Why Dawkins is Wrong About Religion

Perhaps you've never heard me rant about Richard Dawkins. At one time Professor Dawkins was one of my favorite scientific authors. I've read "The Blind Watchmaker" and "Climbing Mount Improbable" and still think that no one can explain the intricacies of evolutionary theory and address some of the major misunderstandings better than he can. He is an excellent writer.

So I was really excited when while surfing the net one day I came across an academic talk that he had given on religion. Then I was sorely disappointed to read a condescending diatribe suggesting that people who are religious are so because they don't think for themselves. Since then his vitriol against religion has only gotten more pronounced and more caustic. And instead of writing about what evolutionary theory does say, he spends his time putting out things like "The God Delusion" and "Viruses of the Mind" - his personal views on religion cloaked in the guise of scientific respectability. He has passed from scientist to what I call "fundamentalist atheist."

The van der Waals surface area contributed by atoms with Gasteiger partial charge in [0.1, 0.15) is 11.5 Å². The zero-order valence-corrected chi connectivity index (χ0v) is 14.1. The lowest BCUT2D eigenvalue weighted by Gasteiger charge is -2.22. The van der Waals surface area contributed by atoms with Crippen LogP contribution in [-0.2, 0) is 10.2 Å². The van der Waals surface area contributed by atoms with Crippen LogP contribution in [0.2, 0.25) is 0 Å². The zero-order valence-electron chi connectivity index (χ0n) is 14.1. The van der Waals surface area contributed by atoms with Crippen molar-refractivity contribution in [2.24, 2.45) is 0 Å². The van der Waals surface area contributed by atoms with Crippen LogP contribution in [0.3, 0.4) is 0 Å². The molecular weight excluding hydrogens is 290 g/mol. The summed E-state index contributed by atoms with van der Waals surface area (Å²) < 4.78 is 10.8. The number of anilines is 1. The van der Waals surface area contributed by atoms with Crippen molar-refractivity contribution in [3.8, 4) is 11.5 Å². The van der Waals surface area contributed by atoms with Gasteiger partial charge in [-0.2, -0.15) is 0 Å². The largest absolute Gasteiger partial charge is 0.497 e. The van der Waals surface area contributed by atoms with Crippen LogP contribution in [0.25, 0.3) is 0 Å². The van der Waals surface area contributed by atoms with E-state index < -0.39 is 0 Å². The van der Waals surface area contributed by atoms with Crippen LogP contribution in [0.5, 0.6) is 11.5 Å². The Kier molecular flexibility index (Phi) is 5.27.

Why Dawkins is Wrong About Religion is the secondary-title of a relatively recent essay written by David Sloane Wilson, critiquing Dawkins' evolutionary analysis of religion. The gist of Wilson's argument is that Dawkins fails to take into account (or prematurely dismisses) group selection. As a result, his analysis centers on the effects of religious memes on the individual, without looking at their effects on the group. By not viewing the full picture, he comes to the wrong conclusion.

Some of you may know that I take issue with the extreme emphasis on individualism that permeates society today. I think it warps our perspectives. Reality from my perspective is continuous, not discrete. Interdependent, not independent. Systemic and organismal, not particulate and autonomous. So Wilson's article is even more interesting to me. And it is of little surprise that his analysis is much more in keeping with my views.

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Acknowledgments

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